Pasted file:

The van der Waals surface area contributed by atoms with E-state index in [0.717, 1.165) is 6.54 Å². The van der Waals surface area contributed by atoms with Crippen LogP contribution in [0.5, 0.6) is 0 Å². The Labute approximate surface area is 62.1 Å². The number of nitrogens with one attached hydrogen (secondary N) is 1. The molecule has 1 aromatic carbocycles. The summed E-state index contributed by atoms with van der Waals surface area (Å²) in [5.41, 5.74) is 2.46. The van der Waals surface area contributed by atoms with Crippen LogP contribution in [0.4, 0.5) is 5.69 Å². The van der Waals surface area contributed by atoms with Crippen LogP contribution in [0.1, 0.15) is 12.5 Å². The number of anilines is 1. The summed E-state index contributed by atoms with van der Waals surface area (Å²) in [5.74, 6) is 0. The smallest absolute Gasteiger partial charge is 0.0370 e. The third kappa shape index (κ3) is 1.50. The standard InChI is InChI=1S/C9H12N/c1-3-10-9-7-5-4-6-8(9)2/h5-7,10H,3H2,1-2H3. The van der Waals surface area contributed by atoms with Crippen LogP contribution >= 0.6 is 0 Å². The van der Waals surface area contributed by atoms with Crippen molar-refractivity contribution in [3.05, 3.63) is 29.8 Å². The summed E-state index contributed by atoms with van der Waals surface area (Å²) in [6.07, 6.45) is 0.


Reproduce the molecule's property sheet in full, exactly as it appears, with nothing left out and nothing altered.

The van der Waals surface area contributed by atoms with E-state index in [0.717, 1.165) is 6.54 Å². The van der Waals surface area contributed by atoms with Crippen LogP contribution in [0.5, 0.6) is 0 Å². The Labute approximate surface area is 62.1 Å². The number of nitrogens with one attached hydrogen (secondary N) is 1. The molecule has 1 aromatic carbocycles. The summed E-state index contributed by atoms with van der Waals surface area (Å²) in [5.41, 5.74) is 2.46. The van der Waals surface area contributed by atoms with Crippen LogP contribution in [0.4, 0.5) is 5.69 Å². The van der Waals surface area contributed by atoms with Crippen LogP contribution in [0.1, 0.15) is 12.5 Å². The number of anilines is 1. The summed E-state index contributed by atoms with van der Waals surface area (Å²) in [5.74, 6) is 0. The smallest absolute Gasteiger partial charge is 0.0370 e. The third kappa shape index (κ3) is 1.50. The standard InChI is InChI=1S/C9H12N/c1-3-10-9-7-5-4-6-8(9)2/h5-7,10H,3H2,1-2H3. The van der Waals surface area contributed by atoms with Crippen LogP contribution >= 0.6 is 0 Å². The van der Waals surface area contributed by atoms with Crippen molar-refractivity contribution in [3.05, 3.63) is 29.8 Å². The summed E-state index contributed by atoms with van der Waals surface area (Å²) in [6.07, 6.45) is 0.